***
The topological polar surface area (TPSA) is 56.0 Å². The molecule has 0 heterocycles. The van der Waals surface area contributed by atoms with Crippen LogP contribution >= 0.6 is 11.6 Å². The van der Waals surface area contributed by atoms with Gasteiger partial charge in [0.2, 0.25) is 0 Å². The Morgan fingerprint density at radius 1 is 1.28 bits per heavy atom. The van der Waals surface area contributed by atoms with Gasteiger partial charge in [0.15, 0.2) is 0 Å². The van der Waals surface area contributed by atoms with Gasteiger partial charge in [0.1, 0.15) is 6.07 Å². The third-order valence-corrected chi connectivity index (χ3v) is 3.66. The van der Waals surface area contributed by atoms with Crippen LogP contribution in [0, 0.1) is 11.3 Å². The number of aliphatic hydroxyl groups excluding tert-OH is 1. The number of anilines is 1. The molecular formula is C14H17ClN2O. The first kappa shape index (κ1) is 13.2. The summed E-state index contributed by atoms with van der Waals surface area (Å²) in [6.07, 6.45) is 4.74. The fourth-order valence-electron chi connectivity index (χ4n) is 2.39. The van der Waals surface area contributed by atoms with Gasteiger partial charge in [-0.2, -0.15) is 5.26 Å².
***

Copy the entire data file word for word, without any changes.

The topological polar surface area (TPSA) is 56.0 Å². The molecule has 0 heterocycles. The van der Waals surface area contributed by atoms with Crippen LogP contribution >= 0.6 is 11.6 Å². The van der Waals surface area contributed by atoms with Gasteiger partial charge in [0.2, 0.25) is 0 Å². The Morgan fingerprint density at radius 1 is 1.28 bits per heavy atom. The van der Waals surface area contributed by atoms with Gasteiger partial charge in [0.15, 0.2) is 0 Å². The van der Waals surface area contributed by atoms with Gasteiger partial charge in [0.1, 0.15) is 6.07 Å². The third-order valence-corrected chi connectivity index (χ3v) is 3.66. The van der Waals surface area contributed by atoms with Crippen LogP contribution in [0, 0.1) is 11.3 Å². The number of aliphatic hydroxyl groups excluding tert-OH is 1. The number of anilines is 1. The molecular formula is C14H17ClN2O. The first kappa shape index (κ1) is 13.2. The summed E-state index contributed by atoms with van der Waals surface area (Å²) in [6.07, 6.45) is 4.74. The fourth-order valence-electron chi connectivity index (χ4n) is 2.39. The van der Waals surface area contributed by atoms with Gasteiger partial charge in [-0.2, -0.15) is 5.26 Å².